Chronic HCV: Re-Treating After Nonstructural Protein 5A Inhibitors’ Failure

Hepatitis C virus (HCV). HCV causes a hepatitis that is transmitted through the blood stream (intraveinous drugs, professional exposure and nosocomial transmission). During chronic hepatitis C, cirrhosis can develop 10-20 years later, with a risk of hepatic cancer. Image produced using high-dynamic-range imaging (HDRI) from an image taken with transmission electron microscopy. Viral diameter around 22 nm. (Photo by: BSIP/Universal Images Group via Getty Images)
Investigators sought to determine whether salvage treatment for NS5A-treatment failure is effective and well tolerated in chronic HCV genotype 4-infected patients, in both noncirrhotic and compensated cirrhotic groups.

Salvage treatment for nonstructural protein 5A (NS5A)-treatment nonresponse is effective and well tolerated in patients with chronic hepatitis C virus (HCV) genotype 4 (GT4) infection with or without compensated cirrhosis, according to study results published in the European Journal of Gastroenterology & Hepatology.

NS5A inhibitor-based regimens are an important regimen for the treatment of patients with chronic HCV GT4 infection; however, re-treatment for NS5A virologic failure is limited. Therefore, researchers in Egypt aimed to provide real-life data regarding the effectiveness and safety of re-treatment with different regimens after NS5A-regimen nonresponse.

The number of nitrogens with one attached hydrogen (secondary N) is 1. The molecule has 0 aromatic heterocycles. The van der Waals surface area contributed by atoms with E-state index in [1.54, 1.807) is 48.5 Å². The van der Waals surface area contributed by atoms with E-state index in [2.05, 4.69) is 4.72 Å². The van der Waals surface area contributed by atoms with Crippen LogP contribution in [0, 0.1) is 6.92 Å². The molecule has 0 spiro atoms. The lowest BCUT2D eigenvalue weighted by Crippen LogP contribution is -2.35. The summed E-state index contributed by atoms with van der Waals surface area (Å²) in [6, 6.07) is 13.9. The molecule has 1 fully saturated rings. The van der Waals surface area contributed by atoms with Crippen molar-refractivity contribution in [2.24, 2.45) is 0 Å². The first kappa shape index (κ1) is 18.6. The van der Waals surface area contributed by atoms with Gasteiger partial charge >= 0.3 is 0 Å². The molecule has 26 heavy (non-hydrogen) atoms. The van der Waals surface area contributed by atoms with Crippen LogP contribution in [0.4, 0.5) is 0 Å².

The investigators used data from 450 patients with HCV with nonresponse to sofosbuvir (SOF) + daclatasvir and 74 patients with nonresponse to SOF + ledipasvir. Patients were re-treated with SOF + ombitasvir /paritaprevir/ritonavir + ribavirin (n = 278) or SOF + simeprevir + daclatasvir+ ribavirin (n= 246).

Researchers evaluated sustained virologic response 12 weeks after the end of treatment, and found that the overall response was 95.2%: 94.9% for SOF + ombitasvir /paritaprevir/ritonavir + ribavirin and 95.5% for SOF + simeprevir + daclatasvir+ ribavirin. Patients with compensated liver cirrhosis showed similarly high sustained virologic responses at 12 weeks of 96.4% and 98%, respectively. The overall relapse rate was 4.8% (5.1% for SOF + ombitasvir /paritaprevir/ritonavir + ribavirin and 4.5% for SOF + simeprevir + daclatasvir+ ribavirin).

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No serious adverse events led to treatment discontinuation or death. It is important to note that this study did have its limitations, including the lack of resistance analysis for patients who developed nonresponse to treatment.

Researchers concluded that the use of SOF + ombitasvir /paritaprevir/ritonavir + ribavirin is safe, effective and tolerable in patients with NS5A [treatment nonresponsive] GT4 [HCV infection].”


El-Khayat H, Kamal EM, Mahmoud H, et al. Retreatment of chronic hepatitis C virus genotype-4 patients after non-structural protein 5A inhibitors’ failure: efficacy and safety of different regimens. Eur J Gastroenterol Hepatol. 2020;32(3):440-446.